UK: Councils must deliver local plans for new homes by 2017
OREANDA-NEWS. October 13, 2015. While 82% of councils have published local plans – which should set out how many homes they plan to deliver over a set period – only 65% have fully adopted them, and there are still almost 20% of councils that do not have an up to date plan at all.
Find out what government schemes are available to open the doors to owning your own home www.ownyourhome.gov.uk.
Today, the Prime Minister is making crystal clear that he expects all councils to create and deliver local plans – making sure they take action to help reach the government’s ambition of delivering 1 million homes by 2020.
The Prime Minister unveiled the proposals ahead of the publication of the Housing Bill which will help deliver one million homes by 2020 - a key part of the government’s pledge to deliver security, stability and opportunity to the British people.
And it comes just days after the Prime Minister and housing associations reached an historic agreement to extend the Right to Buy to 1.3 million additional tenants from as early as next year – a clear signal of the government’s plans to give all hardworking people the opportunity to unlock the door to home ownership.
The bill spells out a series of further proposals to boost homebuilding and home ownership, including:
- New affordable Starter Homes – a new legal duty will be placed on councils to guarantee the delivery of Starter Homes on all reasonably sized new development sites, and to promote the scheme to first-time buyers in their area. The government is also announcing today that local authorities will be able to bid for a share of a £10 million Starter Homes fund - part of a £36 million package to accelerate the delivery of starter homes - by helping councils prepare brownfield sites that would otherwise not be built for starter homes.
- Automatic planning permission in principle on brownfield sites – to build as many homes as possible while protecting the green belt
- Planning reforms to support small builders – placing a new duty on councils to help allocate land to people who want to build their own home
- Selling off high value vacant assets – which will be reinvested in building new affordable homes
In other boosts for house building today, the PM is also announcing that a temporary rule introduced in May 2013 allowing people to convert disused offices into homes without applying for planning permission will be made a permanent change – after almost 4,000 conversions were given the go ahead between April 2014 to June this year.
And, thanks to a new website launching on Monday morning, prospective homeowners will now be able to go online to www.ownyourhome.gov.uk to see what government schemes are available to open doors for them.
Prime Minister David Cameron said:
A Greater Britain must mean more families having the security and stability of owning a home of their own. My government will do everything it can to help people buy a place of their own - at the heart of this is our ambition to build one million new homes by 2020.
Many areas are doing this already – and this is great – but we need a national crusade to get homes built and everyone must play their part.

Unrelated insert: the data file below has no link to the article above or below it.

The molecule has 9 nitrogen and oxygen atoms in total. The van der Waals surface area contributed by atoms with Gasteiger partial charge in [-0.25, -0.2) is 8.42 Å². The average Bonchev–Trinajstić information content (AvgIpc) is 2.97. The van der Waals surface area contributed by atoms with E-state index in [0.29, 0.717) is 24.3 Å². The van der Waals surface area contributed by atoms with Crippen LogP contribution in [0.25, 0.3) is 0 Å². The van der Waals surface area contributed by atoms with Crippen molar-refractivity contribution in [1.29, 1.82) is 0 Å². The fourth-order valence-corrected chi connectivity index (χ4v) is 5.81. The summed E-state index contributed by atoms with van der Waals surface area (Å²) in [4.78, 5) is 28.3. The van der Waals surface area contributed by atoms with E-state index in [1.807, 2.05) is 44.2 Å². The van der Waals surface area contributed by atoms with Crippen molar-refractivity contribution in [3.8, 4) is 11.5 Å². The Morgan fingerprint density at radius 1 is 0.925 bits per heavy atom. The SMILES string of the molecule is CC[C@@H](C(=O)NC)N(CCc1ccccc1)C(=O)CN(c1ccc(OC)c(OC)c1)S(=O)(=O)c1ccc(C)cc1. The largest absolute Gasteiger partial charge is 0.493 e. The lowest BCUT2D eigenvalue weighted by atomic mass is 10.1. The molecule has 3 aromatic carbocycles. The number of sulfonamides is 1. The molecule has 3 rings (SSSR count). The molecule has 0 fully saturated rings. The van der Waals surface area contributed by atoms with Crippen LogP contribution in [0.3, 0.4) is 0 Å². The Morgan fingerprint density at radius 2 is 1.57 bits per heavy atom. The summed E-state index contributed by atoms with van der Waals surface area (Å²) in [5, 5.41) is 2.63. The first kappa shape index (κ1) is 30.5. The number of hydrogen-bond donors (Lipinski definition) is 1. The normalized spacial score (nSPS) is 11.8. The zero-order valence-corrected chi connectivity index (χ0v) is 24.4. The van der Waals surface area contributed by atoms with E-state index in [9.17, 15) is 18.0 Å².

Councils have a key role to play in this by drawing up their own local plans for new homes by 2017. But if they fail to act, we’ll work with local people to produce a plan for them.
Communities Secretary Greg Clark said:
Our homes don’t just shelter us, they shape us – which is why most people want to own a home of their own.
During the last five years we’ve brought housebuilding back from the brink, from its lowest levels since the 1920s, by reforming the planning system so we now have over 240,000 homes receiving permission.
To maintain that momentum we all need to play our part and I’m determined to ensure that local as well as central government take the steps needed to deliver the homes this country needs.
The National Planning Policy Framework(NPPF) – which reinforced the role of local plans - was introduced in 2012 as a way of cutting back on red tape and endless planning documents to focus on what people care about – local roads, schools and homes that meet their needs.
In their plans, councils are required to produce an annual trajectory of how many homes they plan to build in their area – usually over a period of around 15 years. They must also be reviewed regularly – usually every 5 years – and give local people more of a say on where new developments go and what they look like.
And they clearly work - before March 2012 the average number of homes planned for by local authorities stood at 573 per year. Our reforms put Local Plans and housing delivery at the heart of the planning system.
This has helped fuel the housing pipeline with those Local Plans published after the reforms containing on average 717 homes per year – a 25 per cent increase.
Following today’s announcement, if councils fail to produce and bring into force an up to date plan for new homes by 2017, we will work with local people to ensure one is drawn up. Ministers will shortly be bringing forward further details of how best to intervene when councils have failed to get started on their plans.
Owning your own home
The PM is also today launching ‘Own Your Home’ his major homeownership campaign, with a brand new online portal to help people find the right home buying scheme for them.